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MONTECATINI SGEM

STABILIMENTO DI PALLERONE

explosives factory / Aulla / 1916 - 1996 / 2007, 2010 / MONTECATINI SGEM Taino

 

Due to its strategic location between the middle Po Plain and the Ligurian sea, the Lunigiana valley used to be a favorite site for explosives manufacturing and military storage activities since the 17th century. A milestone in modern explosives industry is represented by the powder factory of Pallerone, founded in 1916 by Società Italiana Esplosivi e Munizioni. Precisely, the purpose of this site was to manufacture solenite, a smokeless gunpowder composed by 61% nitrocellulose, 36% nitroglycerin and 3% mineral oil. Despite being ready in early 1918, the factory never went in operation as the war ceased and the need of explosives quickly decreased. After a storage-only period, the factory was restarted in 1924. Ten years later it became part of SGEM-Società Generale Esplosivi e Munizioni, a company founded by Montecatini group and supported by the fascist government, which aimed to concentrate national strategic assets in matter of explosives and ordnance manufacturing. During the wartime the plant employed more than 1400 people. Between september 1943 and april 1945 it was occupied by German forces. The factory escaped without damages from the conflict thanks to the petty officer of the Wehrmacht Josef Schiffer, who did not execute the order to destroy the whole site before the withdrawal.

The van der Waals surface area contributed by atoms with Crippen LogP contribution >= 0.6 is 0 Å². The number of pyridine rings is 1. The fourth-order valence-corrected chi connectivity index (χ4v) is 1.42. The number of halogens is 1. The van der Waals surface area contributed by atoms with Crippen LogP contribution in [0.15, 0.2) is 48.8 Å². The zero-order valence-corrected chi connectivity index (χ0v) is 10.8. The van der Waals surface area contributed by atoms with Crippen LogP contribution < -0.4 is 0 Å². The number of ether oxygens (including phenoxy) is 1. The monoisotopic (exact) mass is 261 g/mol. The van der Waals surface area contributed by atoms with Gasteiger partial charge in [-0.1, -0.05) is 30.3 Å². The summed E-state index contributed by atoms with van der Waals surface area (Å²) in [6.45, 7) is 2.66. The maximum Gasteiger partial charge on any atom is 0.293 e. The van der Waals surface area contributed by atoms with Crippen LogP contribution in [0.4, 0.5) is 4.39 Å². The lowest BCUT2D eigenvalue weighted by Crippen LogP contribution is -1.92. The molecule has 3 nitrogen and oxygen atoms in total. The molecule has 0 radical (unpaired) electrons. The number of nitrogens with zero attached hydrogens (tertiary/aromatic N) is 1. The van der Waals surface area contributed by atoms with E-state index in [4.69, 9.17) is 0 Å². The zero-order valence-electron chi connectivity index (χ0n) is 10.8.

In 1955 the powder factory was sold to BPD, a Rome-based company specialized in ordnance manufacturing, which developed here the production of special powders for military purposes. Twenty years later the site was demilitarized and acquired by SNIA Viscosa group. Main activities of this period concerned rocket assembling and howitzer charge. In late 1980s SNIA and Oto-Melara created a joint-venture to set up "Milan" guided missiles manufacturing but results were pretty unsuccessful. The almost inactive plant was then closed in 1996. Unfortunately, much of the site has been recently demolished, leaving nothing but the power station and a few administration buildings (protected by the Regional Board of the Ministry of Cultural Heritage and Environmental Conservation).

 

 

 

 

 

 

 

 

 

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